Alexander Pope (1688 – 1744) was an English poet, satirist, and translator. He was first taught to read by his aunt and soon developed a love of books, later being mainly self-educated. At the age of twelve he developed tuberculosis of the spine, which crippled and troubled him throughout his life. Pope was only twenty-one when the first of his numerous writings was published. He is regarded as a master of the heroic couplet. His best known works being The Rape of the Lock, The Dunciad, and An Essay on Criticism.
Quotes by Alexander Pope…
False happiness is like false money; it passes for a time as well as the true, and serves some ordinary occasions; but when it is brought to the touch, we find the lightness and alloy, and feel the loss.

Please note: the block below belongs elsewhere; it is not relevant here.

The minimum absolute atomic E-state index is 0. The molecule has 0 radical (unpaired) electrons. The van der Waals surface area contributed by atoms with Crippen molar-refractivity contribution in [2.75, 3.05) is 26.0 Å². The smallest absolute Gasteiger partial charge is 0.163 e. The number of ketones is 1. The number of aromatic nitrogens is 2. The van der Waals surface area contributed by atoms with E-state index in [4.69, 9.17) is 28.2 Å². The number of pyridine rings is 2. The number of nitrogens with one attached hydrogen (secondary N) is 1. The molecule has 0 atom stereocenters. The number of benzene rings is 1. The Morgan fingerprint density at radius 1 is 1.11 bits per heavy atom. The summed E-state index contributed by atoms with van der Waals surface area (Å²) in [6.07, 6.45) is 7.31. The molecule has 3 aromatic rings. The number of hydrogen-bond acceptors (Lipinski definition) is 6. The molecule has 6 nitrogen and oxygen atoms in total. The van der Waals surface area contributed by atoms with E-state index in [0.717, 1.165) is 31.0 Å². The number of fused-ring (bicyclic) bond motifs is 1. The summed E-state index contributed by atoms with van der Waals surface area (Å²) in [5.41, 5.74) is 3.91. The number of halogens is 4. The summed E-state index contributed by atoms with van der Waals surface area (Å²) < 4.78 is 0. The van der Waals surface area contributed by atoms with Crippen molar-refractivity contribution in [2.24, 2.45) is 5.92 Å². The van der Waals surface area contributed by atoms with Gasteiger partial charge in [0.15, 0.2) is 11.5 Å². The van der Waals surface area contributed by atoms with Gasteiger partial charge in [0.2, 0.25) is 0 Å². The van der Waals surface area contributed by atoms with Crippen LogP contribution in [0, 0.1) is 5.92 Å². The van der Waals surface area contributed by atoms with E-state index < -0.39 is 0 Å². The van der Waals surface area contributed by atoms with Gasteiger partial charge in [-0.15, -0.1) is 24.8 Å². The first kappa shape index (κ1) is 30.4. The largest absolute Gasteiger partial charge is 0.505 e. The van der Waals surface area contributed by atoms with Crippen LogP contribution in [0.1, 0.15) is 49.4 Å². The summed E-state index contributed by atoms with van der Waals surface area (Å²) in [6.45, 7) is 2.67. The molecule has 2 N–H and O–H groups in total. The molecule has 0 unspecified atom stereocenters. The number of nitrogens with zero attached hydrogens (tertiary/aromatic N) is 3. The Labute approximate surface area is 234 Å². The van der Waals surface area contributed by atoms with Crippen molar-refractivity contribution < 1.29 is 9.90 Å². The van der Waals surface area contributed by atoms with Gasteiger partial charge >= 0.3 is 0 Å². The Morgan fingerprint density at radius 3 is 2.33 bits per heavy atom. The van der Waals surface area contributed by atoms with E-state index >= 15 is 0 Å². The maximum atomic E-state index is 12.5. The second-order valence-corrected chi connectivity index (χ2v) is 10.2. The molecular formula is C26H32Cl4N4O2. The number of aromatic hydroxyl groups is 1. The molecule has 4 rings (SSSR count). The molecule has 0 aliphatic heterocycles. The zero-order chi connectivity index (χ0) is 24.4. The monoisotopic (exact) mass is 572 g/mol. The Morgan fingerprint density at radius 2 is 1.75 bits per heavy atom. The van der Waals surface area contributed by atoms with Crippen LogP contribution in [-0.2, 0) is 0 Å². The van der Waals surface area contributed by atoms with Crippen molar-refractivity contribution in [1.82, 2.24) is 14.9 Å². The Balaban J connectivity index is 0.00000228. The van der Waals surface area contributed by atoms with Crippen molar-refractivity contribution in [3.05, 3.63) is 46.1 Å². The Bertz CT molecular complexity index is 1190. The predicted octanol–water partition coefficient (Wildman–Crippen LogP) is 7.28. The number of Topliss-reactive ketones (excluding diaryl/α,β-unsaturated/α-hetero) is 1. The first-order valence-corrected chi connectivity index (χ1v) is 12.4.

Let fortune do her worst, whatever she makes us lose, so long as she never makes us lose our honesty and independence.
All are but parts of one stupendous whole.
A man should never be ashamed to own he has been in the wrong, which is but saying, in other words, that he is wiser today than he was yesterday.
Know then thyself, presume not God to scan, the proper study of mankind is man.
Condition, circumstance, is not the thing; bliss is the same in subject or in king.